-          Second, the capacity of EU Governments – and Eurozone ones in particular – to keep up a sufficiently credible momentum in the pace of reform implementation. It will be of particular importance to ensure that the objectives are clearly defined and that they benefit from the unanimous support of all the actors (Governments, Monetary Authorities, and Parliaments). At the first sign of dissension, markets are likely to sanction severely the process provoking the systemic crisis that has been, so far, narrowly avoided. This second requirement will prove particularly difficult to achieve but will be the litmus test as to whether Governments have the necessary political courage to adopt bold and unpopular measures regardless of the electoral calendar.


To satisfy markets, reforms will need to address as a priority the creation of a credible framework for the financing of “crisis intervention”. This means both a “lending facility” to Member States in need and a “market intervention facility” to purchase securities in order to stabilise bond markets, roles that have been assigned to the EFSF. This implies assigning sufficient resources (borrowing authority) and the structuring a credible guarantee mechanism to ensure market acceptance of EFSF securities. Limiting liability for EFSF’s debts to the remaining (and possibly shrinking) number of solvent EMU Members will no longer be deemed sufficiently credible.


It is unavoidable that designing an optimal structure will involve “EU Treaty” amendments. In the interval, the ECB can assume – as it has started to do – the EFSF’s “market intervention” role with the clear obligation of “passing the parcel” to the restructured EFSF/ESM at the end of the ratification process.


In parallel other fundamental Treaty amendments enshrining a considerably enhanced degree of economic and political integration need to be initiated. This may lead to a “two speed” EU in which existing Members of EMU would agree to a significant further transfer of sovereignty or, alternatively, be offered to exit the single currency in an assisted orderly fashion. This difficult and delicate process would have to be handled with great care and flawless determination. It would offer the prospect of a new concrete political goal, the absence of which is highly damageable to the integration process and to public opinion support.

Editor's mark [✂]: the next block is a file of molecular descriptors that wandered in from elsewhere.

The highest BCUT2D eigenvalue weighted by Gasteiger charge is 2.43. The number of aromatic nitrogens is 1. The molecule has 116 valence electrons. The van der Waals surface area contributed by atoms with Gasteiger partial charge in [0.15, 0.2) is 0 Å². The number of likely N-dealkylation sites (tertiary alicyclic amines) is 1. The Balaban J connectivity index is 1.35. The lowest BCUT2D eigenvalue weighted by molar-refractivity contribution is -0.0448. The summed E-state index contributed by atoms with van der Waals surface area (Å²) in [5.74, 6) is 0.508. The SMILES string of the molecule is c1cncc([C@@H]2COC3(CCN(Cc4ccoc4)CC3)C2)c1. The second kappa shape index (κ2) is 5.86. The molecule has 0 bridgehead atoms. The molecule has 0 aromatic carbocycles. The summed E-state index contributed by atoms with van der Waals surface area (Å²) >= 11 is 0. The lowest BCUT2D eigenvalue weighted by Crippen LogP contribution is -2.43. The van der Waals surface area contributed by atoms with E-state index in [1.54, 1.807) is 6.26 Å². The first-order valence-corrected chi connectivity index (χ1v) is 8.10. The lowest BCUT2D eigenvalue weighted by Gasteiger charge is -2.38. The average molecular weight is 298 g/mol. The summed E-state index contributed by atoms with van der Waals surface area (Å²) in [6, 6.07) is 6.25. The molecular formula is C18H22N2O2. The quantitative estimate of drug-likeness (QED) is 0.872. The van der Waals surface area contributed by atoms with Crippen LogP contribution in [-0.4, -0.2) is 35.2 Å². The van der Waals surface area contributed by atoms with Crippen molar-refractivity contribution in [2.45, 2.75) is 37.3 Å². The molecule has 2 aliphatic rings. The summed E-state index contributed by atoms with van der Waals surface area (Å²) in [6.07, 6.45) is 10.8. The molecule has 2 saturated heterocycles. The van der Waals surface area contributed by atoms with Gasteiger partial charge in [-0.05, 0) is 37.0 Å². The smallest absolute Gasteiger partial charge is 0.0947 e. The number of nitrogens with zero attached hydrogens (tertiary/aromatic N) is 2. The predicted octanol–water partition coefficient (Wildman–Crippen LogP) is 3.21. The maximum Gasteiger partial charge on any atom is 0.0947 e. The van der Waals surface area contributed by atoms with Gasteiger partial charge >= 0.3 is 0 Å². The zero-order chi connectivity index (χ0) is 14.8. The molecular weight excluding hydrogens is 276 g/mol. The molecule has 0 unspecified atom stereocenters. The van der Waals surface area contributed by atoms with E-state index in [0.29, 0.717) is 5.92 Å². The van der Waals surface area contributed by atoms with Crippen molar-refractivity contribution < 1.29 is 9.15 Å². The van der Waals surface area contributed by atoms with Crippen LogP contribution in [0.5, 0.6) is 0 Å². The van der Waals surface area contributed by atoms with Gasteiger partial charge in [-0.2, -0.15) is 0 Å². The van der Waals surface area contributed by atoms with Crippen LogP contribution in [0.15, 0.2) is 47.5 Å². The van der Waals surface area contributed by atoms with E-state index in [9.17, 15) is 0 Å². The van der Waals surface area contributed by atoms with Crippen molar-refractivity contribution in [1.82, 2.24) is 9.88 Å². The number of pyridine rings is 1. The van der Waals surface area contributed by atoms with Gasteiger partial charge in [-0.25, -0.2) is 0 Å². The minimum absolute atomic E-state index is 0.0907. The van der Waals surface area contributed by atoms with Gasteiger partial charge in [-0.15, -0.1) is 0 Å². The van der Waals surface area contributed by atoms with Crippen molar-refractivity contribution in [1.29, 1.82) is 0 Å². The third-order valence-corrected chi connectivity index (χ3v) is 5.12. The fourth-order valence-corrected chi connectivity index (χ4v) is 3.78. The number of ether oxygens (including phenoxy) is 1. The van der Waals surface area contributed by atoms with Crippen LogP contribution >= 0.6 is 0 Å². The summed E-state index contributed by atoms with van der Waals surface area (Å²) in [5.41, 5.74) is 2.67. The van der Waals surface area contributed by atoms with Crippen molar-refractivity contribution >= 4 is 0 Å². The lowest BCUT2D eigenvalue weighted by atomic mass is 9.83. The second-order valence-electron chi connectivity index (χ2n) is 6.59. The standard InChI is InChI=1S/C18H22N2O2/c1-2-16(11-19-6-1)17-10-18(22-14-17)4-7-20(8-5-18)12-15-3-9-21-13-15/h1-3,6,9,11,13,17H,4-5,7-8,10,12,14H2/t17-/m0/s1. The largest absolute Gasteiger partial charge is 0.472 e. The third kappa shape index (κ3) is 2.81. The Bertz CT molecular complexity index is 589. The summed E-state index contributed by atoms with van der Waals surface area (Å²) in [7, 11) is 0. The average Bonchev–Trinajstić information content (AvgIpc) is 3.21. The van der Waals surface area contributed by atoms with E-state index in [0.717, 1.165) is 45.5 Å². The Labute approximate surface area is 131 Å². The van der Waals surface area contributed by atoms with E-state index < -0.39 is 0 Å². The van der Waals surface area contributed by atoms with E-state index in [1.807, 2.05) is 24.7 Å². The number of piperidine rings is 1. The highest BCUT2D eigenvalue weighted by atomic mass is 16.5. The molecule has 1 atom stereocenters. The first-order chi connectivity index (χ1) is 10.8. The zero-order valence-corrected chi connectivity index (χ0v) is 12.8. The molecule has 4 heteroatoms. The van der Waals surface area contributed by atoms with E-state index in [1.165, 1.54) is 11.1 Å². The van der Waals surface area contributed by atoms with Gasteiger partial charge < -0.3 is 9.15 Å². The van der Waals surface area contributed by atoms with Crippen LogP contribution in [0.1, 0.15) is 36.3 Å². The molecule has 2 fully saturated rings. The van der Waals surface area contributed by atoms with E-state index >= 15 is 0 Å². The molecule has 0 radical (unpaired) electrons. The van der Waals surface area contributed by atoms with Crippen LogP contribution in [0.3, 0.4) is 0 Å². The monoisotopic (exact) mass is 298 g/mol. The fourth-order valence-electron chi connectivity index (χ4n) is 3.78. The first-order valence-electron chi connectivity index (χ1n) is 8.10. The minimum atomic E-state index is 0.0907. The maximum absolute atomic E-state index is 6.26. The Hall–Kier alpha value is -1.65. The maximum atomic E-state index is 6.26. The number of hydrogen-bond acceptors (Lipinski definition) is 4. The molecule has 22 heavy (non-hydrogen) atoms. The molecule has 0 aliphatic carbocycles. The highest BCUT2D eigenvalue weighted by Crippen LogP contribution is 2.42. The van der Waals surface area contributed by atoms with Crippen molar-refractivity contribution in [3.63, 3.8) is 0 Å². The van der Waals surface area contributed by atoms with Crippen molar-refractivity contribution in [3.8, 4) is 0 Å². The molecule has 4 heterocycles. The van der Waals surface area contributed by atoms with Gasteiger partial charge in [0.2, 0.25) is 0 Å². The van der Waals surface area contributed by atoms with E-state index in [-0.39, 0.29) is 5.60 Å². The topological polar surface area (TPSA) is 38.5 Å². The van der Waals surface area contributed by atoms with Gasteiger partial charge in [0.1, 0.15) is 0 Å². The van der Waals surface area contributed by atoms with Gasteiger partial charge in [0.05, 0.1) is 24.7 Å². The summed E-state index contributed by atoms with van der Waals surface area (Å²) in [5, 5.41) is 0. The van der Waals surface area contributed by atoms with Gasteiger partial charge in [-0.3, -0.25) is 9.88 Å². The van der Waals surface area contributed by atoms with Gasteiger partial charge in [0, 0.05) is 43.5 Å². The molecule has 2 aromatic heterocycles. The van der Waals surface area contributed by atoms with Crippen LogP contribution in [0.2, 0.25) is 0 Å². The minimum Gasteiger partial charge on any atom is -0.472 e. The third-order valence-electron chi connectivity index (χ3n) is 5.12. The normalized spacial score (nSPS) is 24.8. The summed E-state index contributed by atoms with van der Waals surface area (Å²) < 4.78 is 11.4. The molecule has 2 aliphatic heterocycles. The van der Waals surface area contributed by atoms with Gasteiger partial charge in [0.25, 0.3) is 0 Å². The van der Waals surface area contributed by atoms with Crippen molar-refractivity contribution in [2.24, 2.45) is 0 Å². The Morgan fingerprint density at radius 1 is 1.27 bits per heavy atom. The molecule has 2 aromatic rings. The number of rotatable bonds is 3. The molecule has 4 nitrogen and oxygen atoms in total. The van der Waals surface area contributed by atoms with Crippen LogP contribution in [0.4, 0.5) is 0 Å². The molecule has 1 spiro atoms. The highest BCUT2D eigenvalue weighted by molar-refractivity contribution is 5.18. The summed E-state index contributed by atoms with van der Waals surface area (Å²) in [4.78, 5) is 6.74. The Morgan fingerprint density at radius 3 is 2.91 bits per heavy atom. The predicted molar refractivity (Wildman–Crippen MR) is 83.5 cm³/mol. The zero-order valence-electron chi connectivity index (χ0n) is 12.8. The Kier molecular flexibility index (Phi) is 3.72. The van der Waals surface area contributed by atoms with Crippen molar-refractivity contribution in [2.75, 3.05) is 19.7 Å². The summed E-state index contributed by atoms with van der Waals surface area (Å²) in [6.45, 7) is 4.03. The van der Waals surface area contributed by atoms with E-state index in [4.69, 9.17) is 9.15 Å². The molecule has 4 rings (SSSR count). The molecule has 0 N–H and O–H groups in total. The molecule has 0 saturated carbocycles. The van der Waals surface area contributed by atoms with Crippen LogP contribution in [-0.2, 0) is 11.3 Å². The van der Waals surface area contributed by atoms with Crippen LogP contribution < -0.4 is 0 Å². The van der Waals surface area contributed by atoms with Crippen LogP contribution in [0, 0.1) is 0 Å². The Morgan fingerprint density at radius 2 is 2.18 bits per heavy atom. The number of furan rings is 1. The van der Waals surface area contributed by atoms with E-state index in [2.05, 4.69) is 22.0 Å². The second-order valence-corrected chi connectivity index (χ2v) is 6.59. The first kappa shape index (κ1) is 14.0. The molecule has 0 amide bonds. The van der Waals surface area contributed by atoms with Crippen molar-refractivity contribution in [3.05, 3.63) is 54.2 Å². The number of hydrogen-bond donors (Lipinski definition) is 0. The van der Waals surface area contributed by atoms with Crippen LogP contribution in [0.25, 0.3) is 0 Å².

An additional reason why implementation will be scrutinised thoroughly, is that the mechanism should not be abused by the banking sector to “unload” vast quantities of sovereign debt. This type of behaviour by banks became clear when the latest financial reports were released, mentioning, in several instances, the significant “reduction” since last December of credit exposures towards countries in difficulty (e.g. Deutsche Bank in the case of Greece). It should therefore be obvious that an important part of the market pressure on these issuers was the result of “sound risk management” by institutions rather than wanton behaviour of speculators!


If the purchase of sovereign debt by the ECB/EFSF turns out to be the preferred exit route for bank’s overexposure to sovereign issuers, especially if the EU economy falters and risks increase, then, in all likelihood, the mechanism will turn out to be another example of the transfer of private debt onto the shoulders of future taxpayers. In that case resources, whatever their amount, are unlikely to be sufficient as investors play musical chairs, waiting anxiously for the music to stop.


Rhetoric is far from sufficient to keep markets quiescent: a comprehensive and credible plan must be negotiated in minute detail over the next few weeks even if only implemented in stages for practical purposes. Politicians – held hostage by the banking sector – are largely responsible for letting matters deteriorate further since 2010; it is now up to them to restore confidence and avoid the worst.


Brussels, 8th August 2011



Paul N. Goldschmidt

Director, European Commission (ret); Member of the Thomas More Institute.